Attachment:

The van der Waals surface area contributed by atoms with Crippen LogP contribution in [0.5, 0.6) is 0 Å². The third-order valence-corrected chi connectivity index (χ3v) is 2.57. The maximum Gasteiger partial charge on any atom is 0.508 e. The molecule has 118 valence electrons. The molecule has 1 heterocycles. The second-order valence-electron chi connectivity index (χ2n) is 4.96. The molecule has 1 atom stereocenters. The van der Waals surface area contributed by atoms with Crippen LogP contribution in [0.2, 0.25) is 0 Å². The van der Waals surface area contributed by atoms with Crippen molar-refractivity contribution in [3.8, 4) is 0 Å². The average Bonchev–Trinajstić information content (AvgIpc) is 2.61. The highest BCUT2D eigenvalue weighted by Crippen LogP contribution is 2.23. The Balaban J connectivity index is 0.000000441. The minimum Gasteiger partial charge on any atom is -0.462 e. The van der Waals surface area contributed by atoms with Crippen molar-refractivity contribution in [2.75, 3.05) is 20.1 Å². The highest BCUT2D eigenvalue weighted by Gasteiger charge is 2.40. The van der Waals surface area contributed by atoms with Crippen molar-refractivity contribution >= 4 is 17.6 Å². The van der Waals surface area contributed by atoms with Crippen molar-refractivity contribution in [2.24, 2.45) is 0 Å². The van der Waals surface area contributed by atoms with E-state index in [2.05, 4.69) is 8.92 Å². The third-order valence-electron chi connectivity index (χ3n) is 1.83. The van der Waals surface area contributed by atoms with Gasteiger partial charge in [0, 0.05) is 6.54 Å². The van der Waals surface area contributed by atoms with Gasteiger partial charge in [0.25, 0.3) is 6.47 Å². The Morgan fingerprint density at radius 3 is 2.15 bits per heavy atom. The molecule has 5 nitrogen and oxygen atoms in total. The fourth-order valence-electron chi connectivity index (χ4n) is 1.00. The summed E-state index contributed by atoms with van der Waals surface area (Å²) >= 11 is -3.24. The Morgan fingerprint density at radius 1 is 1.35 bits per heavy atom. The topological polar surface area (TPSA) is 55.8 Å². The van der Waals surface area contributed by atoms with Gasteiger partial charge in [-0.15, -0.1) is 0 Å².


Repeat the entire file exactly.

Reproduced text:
The van der Waals surface area contributed by atoms with Crippen LogP contribution in [0.5, 0.6) is 0 Å². The third-order valence-corrected chi connectivity index (χ3v) is 2.57. The maximum Gasteiger partial charge on any atom is 0.508 e. The molecule has 118 valence electrons. The molecule has 1 heterocycles. The second-order valence-electron chi connectivity index (χ2n) is 4.96. The molecule has 1 atom stereocenters. The van der Waals surface area contributed by atoms with Crippen LogP contribution in [0.2, 0.25) is 0 Å². The van der Waals surface area contributed by atoms with Crippen molar-refractivity contribution in [3.8, 4) is 0 Å². The average Bonchev–Trinajstić information content (AvgIpc) is 2.61. The highest BCUT2D eigenvalue weighted by Crippen LogP contribution is 2.23. The Balaban J connectivity index is 0.000000441. The minimum Gasteiger partial charge on any atom is -0.462 e. The van der Waals surface area contributed by atoms with Crippen molar-refractivity contribution in [2.75, 3.05) is 20.1 Å². The highest BCUT2D eigenvalue weighted by Gasteiger charge is 2.40. The van der Waals surface area contributed by atoms with Crippen molar-refractivity contribution >= 4 is 17.6 Å². The van der Waals surface area contributed by atoms with Crippen molar-refractivity contribution in [2.24, 2.45) is 0 Å². The van der Waals surface area contributed by atoms with E-state index in [2.05, 4.69) is 8.92 Å². The third-order valence-electron chi connectivity index (χ3n) is 1.83. The van der Waals surface area contributed by atoms with Gasteiger partial charge in [0, 0.05) is 6.54 Å². The van der Waals surface area contributed by atoms with Gasteiger partial charge in [0.25, 0.3) is 6.47 Å². The Morgan fingerprint density at radius 3 is 2.15 bits per heavy atom. The molecule has 5 nitrogen and oxygen atoms in total. The fourth-order valence-electron chi connectivity index (χ4n) is 1.00. The summed E-state index contributed by atoms with van der Waals surface area (Å²) >= 11 is -3.24. The Morgan fingerprint density at radius 1 is 1.35 bits per heavy atom. The topological polar surface area (TPSA) is 55.8 Å². The van der Waals surface area contributed by atoms with Gasteiger partial charge in [-0.15, -0.1) is 0 Å².